Most notably, the course used the programming language Octave. Nowadays, Python has become the de facto language of artificial intelligence, and thereby, of machine learning. But that wasn’t the case back when Prof. Ng launched his course, hence why he favored a now considered niche programming language.

Over the years, some aspects of the course were updated, and there were ways to complete the assignments in Python. But the course’s video lectures continued to reference the Octave language, making for a disconnected learning experience.

In addition, the course didn’t cover, or barely touched on, some of the machine learning methods that only came to prominence more recently, such as generative adversarial networks. So the course was definitely due for a refresh.

New Specialization & Curriculum

Machine Learning: Original Course vs New Specialization

What might have come as a surprise to some, however, is that rather than simply refreshing the curriculum (for instance, by filming new videos, like Harvard does with CS50), Prof. Ng and Coursera decided to entirely retire the course, replacing it with a new offering that departs from the original course in two significant ways:

First, it’s not a single course anymore. Instead, it’s a “Machine Learning Specialization”, which includes three courses:

Interestingly, there are several specializations with the exact same name on Coursera. For instance, the University of Washington also offers a “Machine Learning Specialization,” as you can see in the image below.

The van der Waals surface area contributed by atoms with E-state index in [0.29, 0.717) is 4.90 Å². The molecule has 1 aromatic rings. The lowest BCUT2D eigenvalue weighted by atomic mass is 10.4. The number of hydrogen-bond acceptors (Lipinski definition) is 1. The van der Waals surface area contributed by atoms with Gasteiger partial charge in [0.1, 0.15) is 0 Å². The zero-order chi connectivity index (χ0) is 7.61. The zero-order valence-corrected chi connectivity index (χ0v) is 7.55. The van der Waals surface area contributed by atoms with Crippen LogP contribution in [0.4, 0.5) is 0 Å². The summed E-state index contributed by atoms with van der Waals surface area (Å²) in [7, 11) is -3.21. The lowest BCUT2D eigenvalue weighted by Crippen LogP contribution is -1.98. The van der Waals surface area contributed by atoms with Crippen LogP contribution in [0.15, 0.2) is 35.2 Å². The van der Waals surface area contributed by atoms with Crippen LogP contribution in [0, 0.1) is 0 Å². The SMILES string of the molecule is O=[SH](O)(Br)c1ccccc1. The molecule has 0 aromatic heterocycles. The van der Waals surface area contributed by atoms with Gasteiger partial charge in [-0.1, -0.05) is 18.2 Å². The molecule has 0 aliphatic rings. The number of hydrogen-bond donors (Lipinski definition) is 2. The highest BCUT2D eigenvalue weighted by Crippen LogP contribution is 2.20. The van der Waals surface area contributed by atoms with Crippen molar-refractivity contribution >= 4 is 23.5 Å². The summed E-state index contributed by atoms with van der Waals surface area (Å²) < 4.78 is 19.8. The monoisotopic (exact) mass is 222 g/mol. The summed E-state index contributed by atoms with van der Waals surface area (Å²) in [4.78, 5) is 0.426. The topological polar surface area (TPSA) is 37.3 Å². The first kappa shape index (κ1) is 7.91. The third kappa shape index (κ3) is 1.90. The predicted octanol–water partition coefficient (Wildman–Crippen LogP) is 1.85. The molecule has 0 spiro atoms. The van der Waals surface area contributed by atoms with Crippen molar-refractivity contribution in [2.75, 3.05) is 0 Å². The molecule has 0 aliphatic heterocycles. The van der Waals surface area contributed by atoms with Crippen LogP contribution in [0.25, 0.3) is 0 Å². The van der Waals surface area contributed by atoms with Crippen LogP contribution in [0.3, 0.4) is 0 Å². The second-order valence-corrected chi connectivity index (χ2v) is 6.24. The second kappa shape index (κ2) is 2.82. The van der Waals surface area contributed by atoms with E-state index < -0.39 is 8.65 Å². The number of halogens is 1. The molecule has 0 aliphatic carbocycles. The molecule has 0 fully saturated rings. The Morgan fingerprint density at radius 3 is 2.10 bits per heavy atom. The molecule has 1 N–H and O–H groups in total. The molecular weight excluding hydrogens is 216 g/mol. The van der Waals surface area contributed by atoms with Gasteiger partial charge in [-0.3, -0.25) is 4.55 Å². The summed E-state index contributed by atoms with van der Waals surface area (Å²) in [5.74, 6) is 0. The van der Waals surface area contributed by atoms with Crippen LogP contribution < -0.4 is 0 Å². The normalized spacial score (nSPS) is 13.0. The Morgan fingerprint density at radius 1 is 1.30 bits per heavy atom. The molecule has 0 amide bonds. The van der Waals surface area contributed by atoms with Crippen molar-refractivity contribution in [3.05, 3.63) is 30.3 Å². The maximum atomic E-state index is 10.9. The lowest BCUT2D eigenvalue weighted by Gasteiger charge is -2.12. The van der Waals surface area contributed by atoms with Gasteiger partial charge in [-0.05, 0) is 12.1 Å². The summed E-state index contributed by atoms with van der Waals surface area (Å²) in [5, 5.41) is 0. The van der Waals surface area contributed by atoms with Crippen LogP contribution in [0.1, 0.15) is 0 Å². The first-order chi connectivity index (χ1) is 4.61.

Coursera has now two specializations with the same name

So Prof. Ng went from teaching the Machine Learning course to teaching one of several Machine Learning specializations on Coursera. From a brand recognition perspective, the waters seem muddier.

That said, it’s safe to assume the new specialization will find its audience. The links that once led to the original course, now direct to the new specialization. And given Prof. Ng’s involvement, the program will likely be given a place of choice on Coursera.

Second, it’s not as academic as it used to be. Instead, it favors a more vocational approach. Prof. Ng puts it as follows:

“This program does not assume much math background or deep coding experience. Unlike the original course which had assumed much more math background, I’ve redesigned the specialization to make sure that you can gain a deep understanding of machine learning and really understand how it works, but without getting into as much tricky math.” 

Over the years, machine learning, once confined to academia and bleeding edge tech, has been commoditized. There’s now a flurry of upskilling offerings and off-the-shelf software solutions making machine learning more accessible than ever before for the career-conscious learner. 

Moreover, these offerings often target businesses, promising to help them inject AI into their operations. This goal is enshrined in the mission statement of Prof. Ng’s DeepLearning.AI: empowering the global workforce to build an AI-powered future.

This likely explains the vocational tone of the new specialization, more concerned with making the course accessible to people from all walks of life than to embody the university experience.

Manoel Cortes Mendez Profile Image

Manoel Cortes Mendez

Software engineer and online graduate student in computer science passionate about education, technology, and their intersection.